In April of 1977, Leonard Ray Teel, a journalist from Atlanta, traveled to Bluffton, S.C., to meet a 65-year-old black woman, Erma Calderon. It was a meeting we should all be grateful took place. A brilliant storyteller was hooked up with an equally brilliant listener. "She spoke nonstop that day," recalls Teel, "and I stopped to buy more tapes for my recorder and she filled them, too."

For the next four years (through tapes, letters and telephone calls) Teel gathered the fragments of Erma Calderon's astounding life and then, with great dexterity, transferred them onto paper without leaving a fingerprint of his own. His lack of marks is a mark of excellence. "Erma" is a devastatingly beautiful book, in every way.

It is history, filtered through the grief-stricken mind of a 5-year-old child who weeps over a Georgia chain gang. It is social commentary, by an adolescent girl who is thrown out of Father Divine's church in New York -- for giggling at his pomposity. It is high melodrama, as a young bride rides out a killer hurricane lashed to a tree in the winds. And, highest of praises, "Erma" is poetry. For all the shocking, soul-numbing developments in this story of a self-educated black woman born near Savannah in 1912, "Erma" is full of flowers, Octagon soap, spider webs, and dust cloths "white as the dripping snow."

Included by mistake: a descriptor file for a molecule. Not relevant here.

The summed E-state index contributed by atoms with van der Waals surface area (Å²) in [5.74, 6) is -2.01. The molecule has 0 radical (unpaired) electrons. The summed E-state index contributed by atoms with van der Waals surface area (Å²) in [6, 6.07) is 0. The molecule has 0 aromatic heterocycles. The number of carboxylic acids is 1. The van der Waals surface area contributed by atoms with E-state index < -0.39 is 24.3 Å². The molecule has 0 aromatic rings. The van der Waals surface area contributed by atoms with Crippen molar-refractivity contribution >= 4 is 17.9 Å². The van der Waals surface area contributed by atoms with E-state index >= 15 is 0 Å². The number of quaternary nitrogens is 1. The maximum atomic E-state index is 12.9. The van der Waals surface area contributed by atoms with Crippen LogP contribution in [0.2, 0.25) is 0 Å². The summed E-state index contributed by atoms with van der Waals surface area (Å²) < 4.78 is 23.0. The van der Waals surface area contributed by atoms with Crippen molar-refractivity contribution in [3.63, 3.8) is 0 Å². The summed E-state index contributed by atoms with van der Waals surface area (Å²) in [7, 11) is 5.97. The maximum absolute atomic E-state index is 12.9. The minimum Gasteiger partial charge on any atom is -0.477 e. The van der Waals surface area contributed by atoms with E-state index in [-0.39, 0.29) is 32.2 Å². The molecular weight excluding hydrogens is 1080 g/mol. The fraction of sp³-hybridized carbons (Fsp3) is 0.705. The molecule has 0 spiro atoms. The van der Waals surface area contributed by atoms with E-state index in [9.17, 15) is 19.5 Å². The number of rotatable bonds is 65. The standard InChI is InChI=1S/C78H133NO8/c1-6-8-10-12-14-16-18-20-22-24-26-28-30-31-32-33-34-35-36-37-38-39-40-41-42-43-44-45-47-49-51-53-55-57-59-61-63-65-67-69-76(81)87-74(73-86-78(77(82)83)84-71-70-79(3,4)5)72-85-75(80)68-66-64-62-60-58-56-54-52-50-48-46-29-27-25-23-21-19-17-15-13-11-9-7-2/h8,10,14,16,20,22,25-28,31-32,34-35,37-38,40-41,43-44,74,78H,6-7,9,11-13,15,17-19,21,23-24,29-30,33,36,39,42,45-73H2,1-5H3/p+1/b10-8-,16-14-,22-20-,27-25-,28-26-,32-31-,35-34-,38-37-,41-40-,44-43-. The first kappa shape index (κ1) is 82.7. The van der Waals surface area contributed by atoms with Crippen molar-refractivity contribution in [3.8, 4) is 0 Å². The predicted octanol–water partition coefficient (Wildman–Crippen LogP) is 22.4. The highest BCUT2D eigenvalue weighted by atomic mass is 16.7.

"You know," observes Erma, "God moves in mysterious ways and He performs wonders to behold, and you better believe it, you better believe it." But Erma never tests the credulity of the reader in advance of the plot, which rolls with majestic ease over a great deal of ground. Savannah, the Florida Keys, New York, Philadelphia, Mexico, and Pinckney Island, Ga., where Erma finds fulfillment of a deep and lasting kind: These are the locales in which her destiny unfolds. The wonder is that Erma survived to tell the tale.

For the first nine years of her life, Erma knew something of normalcy (southern-black-child variety), as the daughter of a hard-working cook in a fancy Savannah club for whites. But even then her existence was laced with odd, memorable flavors.

Her older sister Vinnie was clairvoyant. She could predict things, like fires, burglaries, and deaths, including her own. Vinnie had a dream, when she was 15, that she was lying in a coffin with Erma's new dress on. That dream came true, overnight.